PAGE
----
In March Africa Media Online completed a digitisation project tackling the picture collection of the International Library of African Music at Rhodes University in Grahamstown. With close to 10,000 images digitised and a web site created with over 1,000 high resolution images available for publication, the project was a great success. The first heritage project in South Africa to take a picture collection all the way from physical archive to a global online audience, the project was funded by South Africa’s National Heritage Council.
Click here to view ILAM’s new Picture Archive
Click here to view a photo feature from ILAM’s new Picture Archive
Click here to view a video of the ILAM project.

3. Expanded Digital Masterclasses Come to Cape Town, Johannesburg and Pietermaritzburg in August

Participants being taught masking techniques by Graeme Cookson during the Practical Digital Workflow masterclass in Durban, August, 2007

Following three years of highly successful masterclasses run each August in Cape Town, Durban and Gauteng, Africa Media Online will again run the masterclasses, but this time in expanded form. In 2008 Africa Media Online will be running its first Digital Campus – a whole week of training. UK based digital imaging consultant Graeme Cookson will be joined by US based Peter Krogh the author of The DAM Book and Microsoft Icons of Imaging member. The Digital Campus will include masterclasses by Graeme and Peter as well as evening workshops and events. Find out more…

4. Photo Section of the Diageo Africa Business Reporting Awards 2008

May 1 is the deadline for the Diageo Africa Business Reporting Awards 2008. The Awards were created in 2004 to help transform perceptions about the continent. Five years on, Africa is seen very differently, and the Awards continue to seek out and recognise journalists and editors around the world who have gone the extra mile to promote a balanced view of economic opportunity and business achievement in Africa. The Awards aim to promote a more balanced view of financial issues and business opportunities across the continent, thereby empowering investors to make informed decisions about Africa as well as showcasing Africa’s success stories. The awards include a category for “best published photograph”. To enter, visit the Diageo Africa Business Reporting Awards 2008 web site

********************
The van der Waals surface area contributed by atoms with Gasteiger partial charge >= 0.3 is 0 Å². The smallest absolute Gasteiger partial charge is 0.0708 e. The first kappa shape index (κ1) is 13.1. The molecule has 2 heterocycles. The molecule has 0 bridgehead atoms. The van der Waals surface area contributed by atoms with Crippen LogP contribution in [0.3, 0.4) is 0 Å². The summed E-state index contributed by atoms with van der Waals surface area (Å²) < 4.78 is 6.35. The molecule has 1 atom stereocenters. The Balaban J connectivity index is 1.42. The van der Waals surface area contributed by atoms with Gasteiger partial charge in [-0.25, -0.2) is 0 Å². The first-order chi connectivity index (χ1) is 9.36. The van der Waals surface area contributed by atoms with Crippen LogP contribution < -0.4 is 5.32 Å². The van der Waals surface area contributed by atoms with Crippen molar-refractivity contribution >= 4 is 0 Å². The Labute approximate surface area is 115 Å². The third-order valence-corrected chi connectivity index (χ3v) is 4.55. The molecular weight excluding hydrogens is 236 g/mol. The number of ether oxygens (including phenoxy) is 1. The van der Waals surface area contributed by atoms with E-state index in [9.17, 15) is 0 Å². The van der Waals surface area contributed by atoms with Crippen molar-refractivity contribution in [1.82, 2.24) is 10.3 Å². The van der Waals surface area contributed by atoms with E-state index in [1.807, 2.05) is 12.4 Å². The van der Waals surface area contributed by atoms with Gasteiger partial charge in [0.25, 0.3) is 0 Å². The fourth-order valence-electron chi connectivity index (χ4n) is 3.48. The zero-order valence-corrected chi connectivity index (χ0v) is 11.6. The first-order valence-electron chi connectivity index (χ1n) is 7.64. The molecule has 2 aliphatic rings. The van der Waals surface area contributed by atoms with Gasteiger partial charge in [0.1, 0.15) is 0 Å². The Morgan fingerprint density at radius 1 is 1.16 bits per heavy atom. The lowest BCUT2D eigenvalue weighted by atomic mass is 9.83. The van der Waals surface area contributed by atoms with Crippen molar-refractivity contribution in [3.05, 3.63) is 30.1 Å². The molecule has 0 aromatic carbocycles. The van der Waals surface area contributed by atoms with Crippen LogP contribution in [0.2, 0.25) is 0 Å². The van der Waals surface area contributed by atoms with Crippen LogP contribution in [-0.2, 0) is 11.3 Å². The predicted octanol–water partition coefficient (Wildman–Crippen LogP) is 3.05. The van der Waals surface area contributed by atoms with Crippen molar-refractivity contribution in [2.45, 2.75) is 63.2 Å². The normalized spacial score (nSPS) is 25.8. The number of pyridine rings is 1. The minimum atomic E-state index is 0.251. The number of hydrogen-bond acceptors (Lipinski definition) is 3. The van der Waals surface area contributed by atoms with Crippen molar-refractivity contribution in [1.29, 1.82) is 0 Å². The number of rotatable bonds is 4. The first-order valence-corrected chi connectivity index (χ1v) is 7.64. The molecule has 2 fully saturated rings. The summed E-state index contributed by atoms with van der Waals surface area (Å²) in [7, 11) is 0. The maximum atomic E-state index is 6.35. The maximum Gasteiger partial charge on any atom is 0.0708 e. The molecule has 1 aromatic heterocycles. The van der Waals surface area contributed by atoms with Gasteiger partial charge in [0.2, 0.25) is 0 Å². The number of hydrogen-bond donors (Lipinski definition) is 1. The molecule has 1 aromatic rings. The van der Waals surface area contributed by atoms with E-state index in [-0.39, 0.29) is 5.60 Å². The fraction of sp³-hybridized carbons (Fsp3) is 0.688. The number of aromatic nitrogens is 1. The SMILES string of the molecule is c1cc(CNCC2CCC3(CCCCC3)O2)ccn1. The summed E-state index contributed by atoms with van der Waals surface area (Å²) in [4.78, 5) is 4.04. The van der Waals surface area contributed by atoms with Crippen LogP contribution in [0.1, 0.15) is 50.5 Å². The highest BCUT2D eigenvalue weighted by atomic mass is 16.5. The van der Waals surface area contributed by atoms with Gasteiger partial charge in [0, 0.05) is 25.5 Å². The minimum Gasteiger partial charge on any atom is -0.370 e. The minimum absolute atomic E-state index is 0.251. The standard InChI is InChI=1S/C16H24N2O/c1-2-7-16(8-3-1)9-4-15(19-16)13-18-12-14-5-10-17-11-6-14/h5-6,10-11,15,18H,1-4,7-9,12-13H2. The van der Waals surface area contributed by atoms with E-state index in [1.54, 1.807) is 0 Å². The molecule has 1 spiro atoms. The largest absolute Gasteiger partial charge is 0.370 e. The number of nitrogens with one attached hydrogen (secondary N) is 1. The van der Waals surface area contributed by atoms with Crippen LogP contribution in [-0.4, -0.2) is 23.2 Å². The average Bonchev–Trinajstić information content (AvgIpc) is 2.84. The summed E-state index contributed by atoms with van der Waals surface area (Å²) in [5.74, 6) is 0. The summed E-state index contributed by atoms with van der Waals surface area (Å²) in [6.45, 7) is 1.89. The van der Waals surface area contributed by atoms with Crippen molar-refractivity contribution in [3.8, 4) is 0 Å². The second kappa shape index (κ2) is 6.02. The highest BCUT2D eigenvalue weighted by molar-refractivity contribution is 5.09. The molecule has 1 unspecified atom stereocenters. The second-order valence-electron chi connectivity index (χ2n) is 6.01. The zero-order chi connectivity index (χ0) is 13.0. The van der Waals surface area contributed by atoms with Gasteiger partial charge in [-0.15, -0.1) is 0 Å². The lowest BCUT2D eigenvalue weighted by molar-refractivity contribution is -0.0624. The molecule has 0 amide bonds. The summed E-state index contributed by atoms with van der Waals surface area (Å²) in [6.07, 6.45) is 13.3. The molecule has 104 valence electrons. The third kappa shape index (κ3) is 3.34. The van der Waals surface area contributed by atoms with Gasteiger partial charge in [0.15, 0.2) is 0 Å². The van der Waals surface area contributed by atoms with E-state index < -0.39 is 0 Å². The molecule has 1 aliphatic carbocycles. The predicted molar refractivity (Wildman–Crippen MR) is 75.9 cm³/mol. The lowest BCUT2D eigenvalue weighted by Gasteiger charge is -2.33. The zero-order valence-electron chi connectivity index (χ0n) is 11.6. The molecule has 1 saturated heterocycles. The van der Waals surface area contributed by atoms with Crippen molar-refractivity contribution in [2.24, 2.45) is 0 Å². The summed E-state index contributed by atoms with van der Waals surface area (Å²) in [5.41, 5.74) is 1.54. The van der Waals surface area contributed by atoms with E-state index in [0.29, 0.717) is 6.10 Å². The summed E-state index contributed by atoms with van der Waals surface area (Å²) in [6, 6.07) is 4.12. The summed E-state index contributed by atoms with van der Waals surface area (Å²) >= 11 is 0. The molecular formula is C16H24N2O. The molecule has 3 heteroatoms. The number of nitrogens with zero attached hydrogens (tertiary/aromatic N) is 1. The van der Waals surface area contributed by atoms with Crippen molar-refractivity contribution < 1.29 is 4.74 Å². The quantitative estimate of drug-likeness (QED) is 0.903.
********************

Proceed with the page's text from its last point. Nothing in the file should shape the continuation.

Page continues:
5. Claire Kruiskamp, Picture Sales Executive

Claire Kruiskamp, Sales Executive for Africa Media Online’s africanpictures.net

Claire Kruiskamp has been Sales Executive for Africa Media Online’s africanpictures.net for almost a year. She looks after the company’s South African clients and some of its international clients. With a matriculate from DSG, and BComm from Rhodes University, Grahamstown, South Africa, Claire came to Africa Media Online with a background in administration, marketing and sales. If you have not already met her in her travels to Durban, Johannesburg and Cape Town she would be glad to pay you a visit next time she is in your area. Clients in the UK will have the opportunity to meet her at the BAPLA Picture Buyer’s Fair at the Business Design Centre in London, 7-8 May. Email Claire on pictures@africanpictures.net or call her on +27-33-345-9445.

6. Building an Archive that will last: Bit Depth

Constitution Hill in the heart of Johannesburg is the home of South Africa’s Constitutional Court. Formerly the Old Fort Prison Complex, the site was home to Number Four prison which in the days of apartheid saw the incarceration of thousands of political activists including Mahatma Ghandi and Nelson Mandela. Pictures with great range from dark to light gain from being captured and worked with in 16 bits

The africanpictures.net Imaging Standards Document outlines image quality for professional markets and archival preservation. In the last edition we dealt with interpolation, now we want to look at the related subject of bit depth.

To build a digital collection at archival quality, you should be scanning at 16 bits per colour channel or 48 bits. This is to capture the maximum colour variations in an image. When you want to output to printing or to media markets, however, a file should always be changed into 8 bits per colour channel or 24 bits otherwise you will end up stopping the press, hence the africanpictures.net imaging standard is 8 bits, simply because the standard defines the standards of market ready files. So what does all this mean?

To get on to all the technical stuff click here